I went to the grocery store the other night. I made my way through the produce department, the meat counter, the pet foods aisle, canned goods and on to frozen foods.

It wasn't until I got to the dairy section that I realized my unplanned after-work stop at my neighborhood King Soopers was the same situation as that of some of the shoppers at the Boulder store March 22, when an active shooter took the lives of 10 people.

The shoppers and employees that day were probably just cruising along with their routines when the shooter entered the store and began killing. Some were in line for the COVID vaccine.

A chill ran through me as I got in line for checkout. One of the store managers was there, pleasant as always, chatting away with employees and shoppers as he worked. He recognized me and said hello. I've been going to the same King Soopers for the six years, and several of the employees I know well enough to greet by name. Others, by sight. And they know me as well. 

The employees of this store were doing their jobs, as usual, during what had to be a very difficult week, to say the least. These same workers have been risking their lives to COVID exposure for the past year, and now they have to think about this death-threat too.

If what happened in Boulder, at 2:30 p.m. on a Monday, happened at "my" neighborhood grocery store, how would I have reacted?

As a journalist, I'm trained to observe, not react. Would I have frozen, watching the scene unfold? 

It got me thinking about what you're supposed to do in an active shooter situation. 

Kids today (sadly) have "active shooter" drills in school. But what about the adults, like me, who only ever experienced regular old fire drills in school? 

Just Google "what to do in an active shooter situation," and you'll find some extremely detailed instructions.

The Department of Homeland Security topped my search results with a link to a 13-page publication, "Active Shooter — How to Respond."

"An Active Shooter is an individual actively engaged in killing or attempting to kill people in a confined and populated area; in most cases, active shooters use firearms(s) and there is no pattern or method to their selection of victims," states the booklet.

DHS stresses that you should take note of the two nearest exits in any facility you visit. This is great advice!

Also: If you are in an office, stay there and secure the door; If you are in a hallway, get into a room and secure the door.

I will share the agency's recommendations: 


Quickly determine the most reasonable way to protect your own life. Remember that customers and clients are likely to follow the lead of employees and managers during an active shooter situation.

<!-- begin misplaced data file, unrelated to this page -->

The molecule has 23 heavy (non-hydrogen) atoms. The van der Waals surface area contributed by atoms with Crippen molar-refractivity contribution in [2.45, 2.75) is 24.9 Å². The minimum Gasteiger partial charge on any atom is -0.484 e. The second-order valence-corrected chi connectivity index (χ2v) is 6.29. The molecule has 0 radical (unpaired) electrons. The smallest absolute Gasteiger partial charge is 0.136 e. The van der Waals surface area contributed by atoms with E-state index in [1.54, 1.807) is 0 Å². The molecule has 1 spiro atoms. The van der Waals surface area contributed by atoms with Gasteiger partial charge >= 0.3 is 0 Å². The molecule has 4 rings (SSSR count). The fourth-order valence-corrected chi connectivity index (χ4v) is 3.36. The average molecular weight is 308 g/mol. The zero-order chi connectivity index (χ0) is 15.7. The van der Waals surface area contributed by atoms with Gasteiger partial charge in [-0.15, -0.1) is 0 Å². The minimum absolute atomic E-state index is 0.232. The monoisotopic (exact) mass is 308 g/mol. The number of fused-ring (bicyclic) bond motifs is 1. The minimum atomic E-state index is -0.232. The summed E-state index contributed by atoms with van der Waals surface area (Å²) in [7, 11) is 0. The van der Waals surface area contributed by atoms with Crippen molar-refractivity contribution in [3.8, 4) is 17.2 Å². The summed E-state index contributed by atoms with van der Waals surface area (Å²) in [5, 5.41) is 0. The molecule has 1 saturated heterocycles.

1. Evacuate

If there is an accessible escape path, attempt to evacuate the premises.

Be sure to:

• Have an escape route and plan in mind

• Evacuate regardless of whether others agree to follow

• Leave your belongings behind

• Help others escape, if possible

• Prevent individuals from entering an area where the active shooter may be

• Keep your hands visible

• Follow the instructions of any police officers

• Do not attempt to move wounded people

• Call 911 when you are safe

2. Hide out

If evacuation is not possible, find a place to hide where the active shooter is less likely to find you.

Your hiding place should:

• Be out of the active shooter’s view

• Provide protection if shots are fired in your direction (i.e., an office with a closed and locked door)

• Not trap you or restrict your options for movement.

To prevent an active shooter from entering your hiding place:

• Lock the door

• Blockade the door with heavy furniture

If the active shooter is nearby:

• Lock the door

• Silence your cell phone and/or pager

• Turn off any source of noise (i.e., radios, televisions)

• Hide behind large items (i.e., cabinets, desks)

• Remain quiet.

If evacuation and hiding out are not possible:

• Remain calm

• Dial 911, if possible, to alert police to the active shooter’s location

• If you cannot speak, leave the line open and allow the dispatcher to listen

3. Take action against the active shooter

As a last resort, and only when your life is in imminent danger, attempt to disrupt and/or incapacitate the active shooter by:

• Acting as aggressively as possible against him/her

• Throwing items and improvising weapons

• Yelling

• Committing to your actions

Go to dhs.gov/xlibrary/assets/active_shooter_booklet.pdf for additional instructions on what to to when law enforcement arrives on the scene and how to train for these situations.

The FBI puts it plainly: the order of action is "Run. Hide. Fight." Go to fbi.gov/about/partnerships/office-of-partner-engagement/active-shooter-resources to watch a series of short (and graphic) videos.

Other resources:




Many of the people interviewed after the Boulder shooting said they had expected to be in an "active shooter" situation like this at some point. We are no strangers to these situations in Colorado, unfortunately. Others said if not for the actions of the employees, who helped usher shoppers out of exits, they would have remained frozen in place.

It's not pleasant to think about, but give it some thought now so you don't freeze if you find yourself in a similar situation.

Editor of this publication and the other three Pikes Peak Newspapers weeklies, Michelle Karas has called the Pikes Peak region home for six years. Contact her at michelle.karas@pikespeaknewspapers.com.

Editor, Pikes Peak Newspapers

Michelle has been editor of the four Pikes Peak Newspapers (Pikes Peak Courier; Tri-Lakes Tribune; Cheyenne Edition; and Woodmen Edition) since June 2019. A Pennsylvania native and Penn State journalism graduate, she joined The Gazette's staff in 2015.

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